Subwoofer that will accept passive speaker-level inputs? Does such a thing exist??

Discussion in 'Speakers' started by KyleT, Sep 13, 2004.

  1. KyleT

    KyleT Stunt Coordinator

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    To summarize my setup in short: I have a whole-house audio system setup. I have a big dedicated 2-channel amp (Rotel 1090) in my wiring closet going to a distribution block. From there 8 pairs of speaker cables go throughout the house to volume control switches (100 watts RMS max per channel per pair). So in the end I have whatever pair of speakers connected directly to the wall where they directly fed power that is moderated by my volume switch.

    To summarize what I want in short: For parties and such, I'd like to get a little more bass output from the speakers in the 'party' area of my house. They already have 8" drivers built in, and produce moderate and very clean bass, but being in a large open area, they just don't put out bass I can feel.

    And the problem is: I have no way of getting a dedicated preamp signal to a sub in this area of the house... especially not one that is synchronized with what the amp is playing upstairs in my wiring closet.

    So my question is: Are there any subwoofers out there that are capable of taking a full-powered audio signal that is destined for a speaker (or pair of speakers), mooch off just enough power to get a satisfactory "preamp" feed, and then pass the power along to the speakers themselves, all without making any noticable difference in the sound quality of the sub and/or the speaker(s)?
     
  2. BrianWoerndle

    BrianWoerndle Supporting Actor

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    Almost all subs have that and it is usually called High level speaker inputs.
     
  3. KyleT

    KyleT Stunt Coordinator

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    So they will not only get a good clean signal from the speaker cable, but will go on ahead and pass it along to the speakers with no problem?[​IMG]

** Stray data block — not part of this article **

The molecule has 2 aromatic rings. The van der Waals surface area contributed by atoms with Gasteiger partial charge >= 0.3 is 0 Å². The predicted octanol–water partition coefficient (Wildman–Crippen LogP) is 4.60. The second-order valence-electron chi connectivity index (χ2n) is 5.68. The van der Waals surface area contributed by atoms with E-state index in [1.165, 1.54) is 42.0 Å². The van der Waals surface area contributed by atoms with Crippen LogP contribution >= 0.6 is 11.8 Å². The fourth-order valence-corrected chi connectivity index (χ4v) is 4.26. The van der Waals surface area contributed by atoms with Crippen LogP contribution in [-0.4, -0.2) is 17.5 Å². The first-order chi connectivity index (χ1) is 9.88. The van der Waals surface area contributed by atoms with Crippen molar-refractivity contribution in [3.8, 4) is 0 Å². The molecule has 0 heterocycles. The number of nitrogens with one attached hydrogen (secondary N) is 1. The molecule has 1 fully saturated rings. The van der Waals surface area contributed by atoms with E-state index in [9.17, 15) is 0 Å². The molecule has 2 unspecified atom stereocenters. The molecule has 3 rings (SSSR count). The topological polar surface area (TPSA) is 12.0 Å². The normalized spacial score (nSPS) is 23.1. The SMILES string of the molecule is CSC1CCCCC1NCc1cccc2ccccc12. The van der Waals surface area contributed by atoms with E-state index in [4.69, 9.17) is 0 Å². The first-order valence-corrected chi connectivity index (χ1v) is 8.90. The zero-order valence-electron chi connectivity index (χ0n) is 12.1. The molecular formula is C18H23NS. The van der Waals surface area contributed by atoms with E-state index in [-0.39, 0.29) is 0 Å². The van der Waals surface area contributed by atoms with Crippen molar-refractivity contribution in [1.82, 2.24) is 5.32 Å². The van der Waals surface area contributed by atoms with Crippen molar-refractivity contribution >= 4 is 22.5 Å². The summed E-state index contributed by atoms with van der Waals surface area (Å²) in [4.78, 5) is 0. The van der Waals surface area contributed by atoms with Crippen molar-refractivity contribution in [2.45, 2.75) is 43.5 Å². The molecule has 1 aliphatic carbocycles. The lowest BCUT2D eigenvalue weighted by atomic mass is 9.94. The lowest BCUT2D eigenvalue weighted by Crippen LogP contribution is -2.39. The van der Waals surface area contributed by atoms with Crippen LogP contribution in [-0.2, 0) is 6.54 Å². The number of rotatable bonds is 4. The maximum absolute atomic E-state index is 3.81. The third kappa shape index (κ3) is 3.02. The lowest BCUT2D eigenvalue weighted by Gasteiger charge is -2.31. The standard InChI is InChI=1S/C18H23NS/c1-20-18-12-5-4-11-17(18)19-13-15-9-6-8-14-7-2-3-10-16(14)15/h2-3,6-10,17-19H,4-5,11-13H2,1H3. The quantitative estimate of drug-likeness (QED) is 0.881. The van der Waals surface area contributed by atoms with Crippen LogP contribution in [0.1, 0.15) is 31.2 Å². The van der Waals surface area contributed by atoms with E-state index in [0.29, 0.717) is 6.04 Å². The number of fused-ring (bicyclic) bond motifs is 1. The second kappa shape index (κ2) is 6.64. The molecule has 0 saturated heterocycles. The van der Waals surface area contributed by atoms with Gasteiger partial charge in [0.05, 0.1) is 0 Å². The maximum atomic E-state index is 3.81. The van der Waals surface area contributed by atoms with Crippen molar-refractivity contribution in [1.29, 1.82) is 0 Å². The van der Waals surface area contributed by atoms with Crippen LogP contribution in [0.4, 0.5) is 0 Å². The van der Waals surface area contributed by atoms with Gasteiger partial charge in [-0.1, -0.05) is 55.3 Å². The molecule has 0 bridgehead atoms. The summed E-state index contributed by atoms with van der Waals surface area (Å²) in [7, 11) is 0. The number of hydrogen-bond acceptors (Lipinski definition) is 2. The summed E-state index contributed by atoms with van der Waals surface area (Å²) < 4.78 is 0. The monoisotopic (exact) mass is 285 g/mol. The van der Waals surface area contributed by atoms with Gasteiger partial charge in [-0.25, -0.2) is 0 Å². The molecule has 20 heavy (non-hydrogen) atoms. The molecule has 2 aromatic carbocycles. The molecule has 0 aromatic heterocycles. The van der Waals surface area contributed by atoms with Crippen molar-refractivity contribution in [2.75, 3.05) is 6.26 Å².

4. KyleT

    KyleT Stunt Coordinator

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    I don't have the choice to run seperate cables. So which would sound best and would it even be worth it at all considering the potential loss of sound quality? Splice into one of the channel's cables and run it to the sub, or run the entire cable from one or both channels through the sub?
     
  5. Edward J M

    Edward J M Cinematographer

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    Yes, some HPF's can degrade the signal, but for a party application (where absolute fidelity isn't the first priority) I certainly wouldn't sweat it.

    Some of the Velo's come with a defeat switch for the high pass filter (so the speaker gets a full range signal). If the HPF is enabled, it's usually at 80-100 Hz, with a 1st or 2nd order slope.

    Even if the speaker gets a full range signal, you're just looking to add more bass for parties anyway, so overlapping the sub with the mains on full range shouldn't be that big of a deal, particularly if you set the low pass filter on the sub somewhere in the 50-60 Hz region (where the mains are probably starting to fade in a bigger room anyway).

    Clear as mud, right?
     
  6. Wayne A. Pflughaupt

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    For this application that’s the way I’d do it: Spice into the speaker wires. That way the sub can get it’s input signal, but the main speakers don’t see the sub’s high pass filter. Sure the mains will still be getting a full-range signal, but as Ed noted it shouldn’t be hard to blend in the sub with it’s variable crossover capabilities.

    Regards,
    Wayne A. Pflughaupt
     
  7. Dr. Anthony Rosalia

    Dr. Anthony Rosalia Stunt Coordinator

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    An addendum to Jack's post:

    Make sure you get the polarity correct when you splice into both sets of wires. If you reverse one set (+/-) you may damage your speakers, the sub and the sub amp. Putting two sets of line levels into your sub in inversed phase will dramatically reduce your subs output as most base is monophonic and cause havoc in the rest of the system. The bass will cancel itself out.

    Rule of thumb: + to + - to - always. I say this just to prevent a costly mistake not to insinuate you don't know + from - [​IMG].
     

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